Both of Lummus' parents testified at the sentencing hearing on Sept. 12.

"It's not my intent to minimize what happened, I simply did not pay attention to what was happening," said Raymond Lummus, her father. "My mother would not want her punished anymore."

District Court Judge Tom Gregory said the case was one of the most extreme he'd ever seen.

New Mexico
Lawsuit against U.S. Indian Health Service delayed

GALLUP, N.M. (AP) - The trial in a lawsuit between a Gallup hospital and the U.S. Indian Health Service has been postponed and now will extend into 2017.

The Gallup Independent reports that Sage Memorial Hospital and the federal agency were set to go to trial Oct. 17. Both parties are trying to discredit each other's expert witnesses, and Sage is pressing to receive more money for contract costs.

Sage operates a 25-bed hospital in Ganado. In 2007 it contracted with IHS under the Indian Self-Determination and Education Act. Following reports of financial irregularities, IHS conducted a performance review and contracted for a forensic audit. After the audit the agency did not renew its contract.

The hospital sued HIS and a judge ordered the agency to approve an annual funding agreement unless the issue is resolved in court.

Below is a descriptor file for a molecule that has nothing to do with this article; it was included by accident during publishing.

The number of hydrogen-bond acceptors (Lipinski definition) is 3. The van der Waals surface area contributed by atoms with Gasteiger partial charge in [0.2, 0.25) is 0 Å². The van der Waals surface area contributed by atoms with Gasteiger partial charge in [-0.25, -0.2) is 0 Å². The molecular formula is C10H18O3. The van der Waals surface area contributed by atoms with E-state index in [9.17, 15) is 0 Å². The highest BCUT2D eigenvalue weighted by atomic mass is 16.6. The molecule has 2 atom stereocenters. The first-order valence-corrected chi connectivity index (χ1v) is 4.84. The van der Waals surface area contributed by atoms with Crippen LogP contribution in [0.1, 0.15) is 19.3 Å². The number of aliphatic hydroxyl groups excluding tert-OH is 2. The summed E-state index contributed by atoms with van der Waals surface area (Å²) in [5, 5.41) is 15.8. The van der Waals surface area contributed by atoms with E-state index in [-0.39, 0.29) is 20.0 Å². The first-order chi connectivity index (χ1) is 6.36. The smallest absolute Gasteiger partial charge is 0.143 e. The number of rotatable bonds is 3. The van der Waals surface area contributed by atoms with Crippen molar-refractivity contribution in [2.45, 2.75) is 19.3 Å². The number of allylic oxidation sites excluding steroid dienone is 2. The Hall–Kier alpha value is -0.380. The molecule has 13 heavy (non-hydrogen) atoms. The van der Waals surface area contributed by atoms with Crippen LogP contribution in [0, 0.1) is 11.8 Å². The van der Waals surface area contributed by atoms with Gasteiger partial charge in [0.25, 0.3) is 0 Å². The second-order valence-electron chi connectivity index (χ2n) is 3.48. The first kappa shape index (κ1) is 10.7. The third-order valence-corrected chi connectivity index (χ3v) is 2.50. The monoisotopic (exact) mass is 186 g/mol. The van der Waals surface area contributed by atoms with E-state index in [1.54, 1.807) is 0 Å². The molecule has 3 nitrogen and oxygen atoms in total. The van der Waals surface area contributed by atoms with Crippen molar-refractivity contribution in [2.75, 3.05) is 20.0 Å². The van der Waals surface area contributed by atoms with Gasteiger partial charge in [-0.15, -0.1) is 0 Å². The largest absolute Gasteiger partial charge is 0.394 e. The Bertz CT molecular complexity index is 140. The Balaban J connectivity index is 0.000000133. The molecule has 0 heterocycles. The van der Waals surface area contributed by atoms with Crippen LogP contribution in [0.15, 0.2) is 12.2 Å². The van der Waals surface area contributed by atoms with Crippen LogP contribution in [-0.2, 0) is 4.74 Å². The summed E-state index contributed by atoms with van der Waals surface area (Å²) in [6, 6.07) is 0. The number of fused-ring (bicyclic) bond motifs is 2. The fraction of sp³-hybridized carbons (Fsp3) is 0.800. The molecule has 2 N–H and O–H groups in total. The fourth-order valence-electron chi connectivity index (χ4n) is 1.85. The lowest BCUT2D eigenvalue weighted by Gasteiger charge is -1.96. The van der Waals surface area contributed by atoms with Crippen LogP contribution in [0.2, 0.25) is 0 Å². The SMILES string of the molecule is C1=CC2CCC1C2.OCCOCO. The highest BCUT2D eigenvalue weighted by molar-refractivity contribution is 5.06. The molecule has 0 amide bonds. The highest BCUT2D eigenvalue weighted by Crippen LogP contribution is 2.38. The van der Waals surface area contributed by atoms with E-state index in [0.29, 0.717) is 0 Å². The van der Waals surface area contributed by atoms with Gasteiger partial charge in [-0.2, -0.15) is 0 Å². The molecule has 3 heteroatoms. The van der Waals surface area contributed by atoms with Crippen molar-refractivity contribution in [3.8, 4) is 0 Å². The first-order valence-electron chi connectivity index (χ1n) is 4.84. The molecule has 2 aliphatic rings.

Utah
Man charged in leaving fake bomb outside school

SALT LAKE CITY (AP) - A 22-year-old Kearns man is behind bars after police say he left a fake bomb outside an elementary school last year.

Prosecutors say in charges that as a prank, Parris wrote the words "bomb" "boom" and "touch sensitive" in black marker on a box and left the box outside Oquirrh Hills Elementary School in August 2015.

Students were evacuated from the school and a bomb squad was called.

The Salt Lake Tribune reports Cody Lynn Parris was charged last week with using a hoax weapon of mass destruction after police linked his fingerprints to the box.

Parris does not yet have an attorney but court documents say he confessed to police.

Granite School District spokesman Ben Horsley says a 17-year-old boy who was also involved faces a similar charge in juvenile court.

Published: Tue, Sep 20, 2016